Under the old Patent Law, if a patent holder failed to pay annuities for 3 consecutive years, the patent was deemed void only from the last date of the third year and the annual fee during that three year period remained payable.
Therefore, if a patent holder abandoned the patent (by not paying annuities) and did not actively inform the Patent Office to cancel the patent, the patent was void only after 3 years and the patent holder owed the Patent Office unpaid annuities for that 3 year period.
This is an old issue that was very frustrating to patent owners and this issue is no longer present under the current Patent Law. However, the Patent Office still continues to try to recover the old outstanding debts, with past deadlines for payment being extended.
Impact: Suspension of new applications
The Patent Office has threatened to not process any new applications until outstanding amounts have been paid. Although there is no legal basis under the Patent Law, the Patent Office has now started issuing formal letters of suspension for new applications of those who have outstanding annuities payable.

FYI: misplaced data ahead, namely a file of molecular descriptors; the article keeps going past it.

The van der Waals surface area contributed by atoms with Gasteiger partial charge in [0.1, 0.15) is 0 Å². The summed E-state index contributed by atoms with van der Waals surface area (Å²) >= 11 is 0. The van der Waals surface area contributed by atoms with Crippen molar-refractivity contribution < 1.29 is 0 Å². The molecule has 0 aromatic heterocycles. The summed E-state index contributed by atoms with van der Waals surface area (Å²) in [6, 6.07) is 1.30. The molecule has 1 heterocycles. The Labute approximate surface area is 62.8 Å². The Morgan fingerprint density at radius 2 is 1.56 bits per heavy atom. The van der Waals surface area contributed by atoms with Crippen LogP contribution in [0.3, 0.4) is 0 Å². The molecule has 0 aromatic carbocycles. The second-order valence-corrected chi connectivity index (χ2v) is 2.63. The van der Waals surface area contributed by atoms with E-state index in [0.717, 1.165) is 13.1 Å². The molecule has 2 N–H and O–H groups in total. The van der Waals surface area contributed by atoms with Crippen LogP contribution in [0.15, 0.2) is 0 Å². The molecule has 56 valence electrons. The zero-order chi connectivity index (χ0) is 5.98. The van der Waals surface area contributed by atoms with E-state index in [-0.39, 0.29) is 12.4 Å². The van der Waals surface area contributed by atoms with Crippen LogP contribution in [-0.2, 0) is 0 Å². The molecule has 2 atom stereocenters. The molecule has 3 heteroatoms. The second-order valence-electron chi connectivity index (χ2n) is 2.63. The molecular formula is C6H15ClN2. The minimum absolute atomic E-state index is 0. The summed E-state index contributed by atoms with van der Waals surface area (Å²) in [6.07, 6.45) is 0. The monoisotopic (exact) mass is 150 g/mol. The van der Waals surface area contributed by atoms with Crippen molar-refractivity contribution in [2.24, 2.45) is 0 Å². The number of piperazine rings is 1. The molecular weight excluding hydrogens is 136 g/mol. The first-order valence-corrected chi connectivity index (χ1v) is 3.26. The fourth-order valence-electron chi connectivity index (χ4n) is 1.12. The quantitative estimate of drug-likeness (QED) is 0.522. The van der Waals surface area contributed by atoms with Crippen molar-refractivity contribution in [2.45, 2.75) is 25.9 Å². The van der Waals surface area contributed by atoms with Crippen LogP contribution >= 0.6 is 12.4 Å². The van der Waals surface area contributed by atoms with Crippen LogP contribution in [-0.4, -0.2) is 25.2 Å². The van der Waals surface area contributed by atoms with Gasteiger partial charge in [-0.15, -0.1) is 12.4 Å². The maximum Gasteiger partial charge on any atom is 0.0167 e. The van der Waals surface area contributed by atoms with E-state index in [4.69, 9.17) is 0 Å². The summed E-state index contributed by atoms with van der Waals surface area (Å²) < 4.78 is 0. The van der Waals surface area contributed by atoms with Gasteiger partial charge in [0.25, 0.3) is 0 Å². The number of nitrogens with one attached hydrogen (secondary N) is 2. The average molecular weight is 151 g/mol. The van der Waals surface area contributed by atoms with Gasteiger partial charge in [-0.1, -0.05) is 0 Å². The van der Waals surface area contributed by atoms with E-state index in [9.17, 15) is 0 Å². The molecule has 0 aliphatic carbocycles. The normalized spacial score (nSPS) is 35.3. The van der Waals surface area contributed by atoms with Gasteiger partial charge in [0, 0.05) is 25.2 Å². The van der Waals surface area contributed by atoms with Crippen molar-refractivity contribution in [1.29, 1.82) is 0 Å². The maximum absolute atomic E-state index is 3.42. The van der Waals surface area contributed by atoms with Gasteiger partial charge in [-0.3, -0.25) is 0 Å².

Depending on the stage of the new application, this effectively means that the Patent office will not proceed to issue a formalities report or publish the application.
If you have received a suspension letter, we recommend checking with the Patent Office to understand if the outstanding annuities have been paid. Unfortunately, the only way to lift the suspension of new applications is to resolve any outstanding annuities.
If you have any questions, please contact us.